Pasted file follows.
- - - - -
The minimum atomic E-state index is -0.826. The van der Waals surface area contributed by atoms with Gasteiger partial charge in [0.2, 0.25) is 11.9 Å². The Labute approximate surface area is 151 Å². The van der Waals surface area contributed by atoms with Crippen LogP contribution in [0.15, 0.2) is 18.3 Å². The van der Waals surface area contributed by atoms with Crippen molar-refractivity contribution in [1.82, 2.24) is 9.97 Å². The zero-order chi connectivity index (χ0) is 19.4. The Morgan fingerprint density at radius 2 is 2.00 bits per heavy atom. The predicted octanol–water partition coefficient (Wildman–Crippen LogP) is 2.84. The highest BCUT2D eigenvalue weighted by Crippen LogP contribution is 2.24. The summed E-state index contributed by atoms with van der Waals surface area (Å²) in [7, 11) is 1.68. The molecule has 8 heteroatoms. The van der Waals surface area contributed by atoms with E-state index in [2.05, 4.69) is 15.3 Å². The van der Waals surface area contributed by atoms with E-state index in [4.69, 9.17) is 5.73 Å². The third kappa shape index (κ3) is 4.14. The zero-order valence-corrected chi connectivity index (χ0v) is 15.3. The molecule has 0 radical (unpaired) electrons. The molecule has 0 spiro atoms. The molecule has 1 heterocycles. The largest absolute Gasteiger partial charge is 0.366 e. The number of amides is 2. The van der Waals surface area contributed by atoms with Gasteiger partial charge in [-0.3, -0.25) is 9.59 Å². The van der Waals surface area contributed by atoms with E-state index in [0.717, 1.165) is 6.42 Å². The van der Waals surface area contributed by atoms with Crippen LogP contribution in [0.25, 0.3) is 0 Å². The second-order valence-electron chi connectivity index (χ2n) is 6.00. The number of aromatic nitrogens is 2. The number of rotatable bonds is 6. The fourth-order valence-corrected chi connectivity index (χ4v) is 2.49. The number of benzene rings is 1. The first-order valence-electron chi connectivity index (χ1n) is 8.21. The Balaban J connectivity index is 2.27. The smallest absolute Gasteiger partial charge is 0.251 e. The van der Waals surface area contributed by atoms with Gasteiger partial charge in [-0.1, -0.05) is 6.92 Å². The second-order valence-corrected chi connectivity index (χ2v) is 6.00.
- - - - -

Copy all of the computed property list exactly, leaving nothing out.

The minimum atomic E-state index is -0.826. The van der Waals surface area contributed by atoms with Gasteiger partial charge in [0.2, 0.25) is 11.9 Å². The Labute approximate surface area is 151 Å². The van der Waals surface area contributed by atoms with Crippen LogP contribution in [0.15, 0.2) is 18.3 Å². The van der Waals surface area contributed by atoms with Crippen molar-refractivity contribution in [1.82, 2.24) is 9.97 Å². The zero-order chi connectivity index (χ0) is 19.4. The Morgan fingerprint density at radius 2 is 2.00 bits per heavy atom. The predicted octanol–water partition coefficient (Wildman–Crippen LogP) is 2.84. The highest BCUT2D eigenvalue weighted by Crippen LogP contribution is 2.24. The summed E-state index contributed by atoms with van der Waals surface area (Å²) in [7, 11) is 1.68. The molecule has 8 heteroatoms. The van der Waals surface area contributed by atoms with E-state index in [2.05, 4.69) is 15.3 Å². The van der Waals surface area contributed by atoms with E-state index in [4.69, 9.17) is 5.73 Å². The third kappa shape index (κ3) is 4.14. The zero-order valence-corrected chi connectivity index (χ0v) is 15.3. The molecule has 0 radical (unpaired) electrons. The molecule has 0 spiro atoms. The molecule has 1 heterocycles. The largest absolute Gasteiger partial charge is 0.366 e. The number of amides is 2. The van der Waals surface area contributed by atoms with Gasteiger partial charge in [-0.3, -0.25) is 9.59 Å². The van der Waals surface area contributed by atoms with E-state index in [0.717, 1.165) is 6.42 Å². The van der Waals surface area contributed by atoms with Crippen LogP contribution in [0.25, 0.3) is 0 Å². The second-order valence-electron chi connectivity index (χ2n) is 6.00. The number of aromatic nitrogens is 2. The number of rotatable bonds is 6. The fourth-order valence-corrected chi connectivity index (χ4v) is 2.49. The number of benzene rings is 1. The first-order valence-electron chi connectivity index (χ1n) is 8.21. The Balaban J connectivity index is 2.27. The smallest absolute Gasteiger partial charge is 0.251 e. The van der Waals surface area contributed by atoms with Gasteiger partial charge in [-0.1, -0.05) is 6.92 Å². The second-order valence-corrected chi connectivity index (χ2v) is 6.00.